The proof of the pudding is in the eating—the company won't know for certain if the problem is solved unless it suffers a similar failure in the future, and even if this particular problem is solved there may well be similar issues lying latent.

Put another way: not only does Amazon not know if they've properly fixed things, they cannot know it.  Their cloud is just too complex.

Our Complex, Fragile World

Modern technology has immeasurably improved human lives, but it's created new problems that we are totally unfamiliar with and, in many cases, may not even realize exist - and its very complexity is possibly the most threatening.

Prior to a hundred years ago, there were very few non-astronomical disasters that could affect the entire world, and none of them happened without warning.  A military genius like Genghis Khan might conquer a large chunk of the globe, but it would take many years with ample warning of his coming every step of the way.  Others might ignore impending threat or be overconfident, but the paranoid at least had a chance to run away.

Likewise, the Black Plague spread across Eurasia and there was nothing the medicine of the day could do to stop it, but those with resources did have warning and the ability to flee or to isolate themselves.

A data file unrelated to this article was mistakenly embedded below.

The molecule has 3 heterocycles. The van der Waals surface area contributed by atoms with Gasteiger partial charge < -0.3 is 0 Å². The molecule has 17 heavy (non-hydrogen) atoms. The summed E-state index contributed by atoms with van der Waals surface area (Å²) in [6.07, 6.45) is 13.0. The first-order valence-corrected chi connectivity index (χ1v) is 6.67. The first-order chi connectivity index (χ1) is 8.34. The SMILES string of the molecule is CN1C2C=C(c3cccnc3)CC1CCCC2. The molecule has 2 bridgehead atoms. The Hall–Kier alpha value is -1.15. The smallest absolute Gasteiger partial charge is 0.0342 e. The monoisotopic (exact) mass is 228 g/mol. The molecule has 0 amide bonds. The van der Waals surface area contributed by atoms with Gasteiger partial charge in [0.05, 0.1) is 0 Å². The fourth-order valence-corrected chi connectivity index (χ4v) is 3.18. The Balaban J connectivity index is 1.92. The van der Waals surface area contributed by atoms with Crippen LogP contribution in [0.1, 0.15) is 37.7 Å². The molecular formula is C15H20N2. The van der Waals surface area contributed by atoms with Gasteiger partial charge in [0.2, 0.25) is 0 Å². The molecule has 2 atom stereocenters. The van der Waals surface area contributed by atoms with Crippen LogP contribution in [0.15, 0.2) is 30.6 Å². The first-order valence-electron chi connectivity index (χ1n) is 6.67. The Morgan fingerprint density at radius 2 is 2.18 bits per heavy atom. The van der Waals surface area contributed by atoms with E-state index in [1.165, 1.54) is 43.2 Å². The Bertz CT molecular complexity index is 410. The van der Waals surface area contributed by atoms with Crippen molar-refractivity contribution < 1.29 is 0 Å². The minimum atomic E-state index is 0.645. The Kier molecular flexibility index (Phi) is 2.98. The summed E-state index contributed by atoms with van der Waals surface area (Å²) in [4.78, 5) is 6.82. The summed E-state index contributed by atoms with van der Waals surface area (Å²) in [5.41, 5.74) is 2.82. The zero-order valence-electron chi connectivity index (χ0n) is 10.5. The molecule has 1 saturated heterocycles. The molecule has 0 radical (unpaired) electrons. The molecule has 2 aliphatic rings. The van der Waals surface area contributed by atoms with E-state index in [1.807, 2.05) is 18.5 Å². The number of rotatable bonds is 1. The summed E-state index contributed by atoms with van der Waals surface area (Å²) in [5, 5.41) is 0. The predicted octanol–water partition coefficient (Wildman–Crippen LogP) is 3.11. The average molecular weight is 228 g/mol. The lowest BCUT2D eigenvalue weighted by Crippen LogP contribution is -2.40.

There certainly were unforeseen disasters, but they were all limited in scope.  The Lisbon earthquake and Great London Fire destroyed entire cities in moments, but the rest of each country was mostly undamaged, much less the world.

Even in the early technological era, the reach of any one disaster wasn't too great.  A railway bridge collapse could cut off a town for a few weeks, or a failed telegraph cable disconnect Europe and America from instant communications, but there were other ways around.  Famines were purely local and were made less severe with improved transportation and better farming technology.

Today, however, "the world is flat" and everything is interconnected.  The American housing bubble spread economic havoc over the entire world.  Nobody knows why it happened, so there's no guarantee that the recent changes in laws and regulations will do any good at all.